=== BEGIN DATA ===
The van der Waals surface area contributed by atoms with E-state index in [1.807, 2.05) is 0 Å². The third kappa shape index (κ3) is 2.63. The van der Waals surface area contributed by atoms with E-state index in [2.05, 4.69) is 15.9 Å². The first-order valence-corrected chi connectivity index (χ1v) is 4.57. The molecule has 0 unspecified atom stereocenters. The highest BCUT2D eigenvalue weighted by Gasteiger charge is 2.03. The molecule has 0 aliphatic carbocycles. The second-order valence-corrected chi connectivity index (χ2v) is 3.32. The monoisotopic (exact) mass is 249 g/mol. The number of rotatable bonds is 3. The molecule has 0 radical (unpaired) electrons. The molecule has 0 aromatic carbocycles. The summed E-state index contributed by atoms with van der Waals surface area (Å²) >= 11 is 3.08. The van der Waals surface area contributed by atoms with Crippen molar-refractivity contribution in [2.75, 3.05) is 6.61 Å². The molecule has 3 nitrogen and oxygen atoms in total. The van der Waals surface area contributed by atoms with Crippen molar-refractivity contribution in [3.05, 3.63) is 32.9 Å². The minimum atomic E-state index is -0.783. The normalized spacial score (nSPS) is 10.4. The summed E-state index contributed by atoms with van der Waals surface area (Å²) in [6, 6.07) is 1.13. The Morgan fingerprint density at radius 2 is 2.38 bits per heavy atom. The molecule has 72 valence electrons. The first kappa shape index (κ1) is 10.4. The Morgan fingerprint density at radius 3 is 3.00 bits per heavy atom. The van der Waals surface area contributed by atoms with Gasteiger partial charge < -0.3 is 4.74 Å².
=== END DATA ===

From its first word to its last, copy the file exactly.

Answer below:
The van der Waals surface area contributed by atoms with E-state index in [1.807, 2.05) is 0 Å². The third kappa shape index (κ3) is 2.63. The van der Waals surface area contributed by atoms with E-state index in [2.05, 4.69) is 15.9 Å². The first-order valence-corrected chi connectivity index (χ1v) is 4.57. The molecule has 0 unspecified atom stereocenters. The highest BCUT2D eigenvalue weighted by Gasteiger charge is 2.03. The molecule has 0 aliphatic carbocycles. The second-order valence-corrected chi connectivity index (χ2v) is 3.32. The monoisotopic (exact) mass is 249 g/mol. The number of rotatable bonds is 3. The molecule has 0 radical (unpaired) electrons. The molecule has 0 aromatic carbocycles. The summed E-state index contributed by atoms with van der Waals surface area (Å²) >= 11 is 3.08. The van der Waals surface area contributed by atoms with Crippen molar-refractivity contribution in [2.75, 3.05) is 6.61 Å². The molecule has 3 nitrogen and oxygen atoms in total. The van der Waals surface area contributed by atoms with Crippen molar-refractivity contribution in [3.05, 3.63) is 32.9 Å². The minimum atomic E-state index is -0.783. The normalized spacial score (nSPS) is 10.4. The summed E-state index contributed by atoms with van der Waals surface area (Å²) in [6, 6.07) is 1.13. The Morgan fingerprint density at radius 2 is 2.38 bits per heavy atom. The molecule has 72 valence electrons. The first kappa shape index (κ1) is 10.4. The Morgan fingerprint density at radius 3 is 3.00 bits per heavy atom. The van der Waals surface area contributed by atoms with Gasteiger partial charge < -0.3 is 4.74 Å².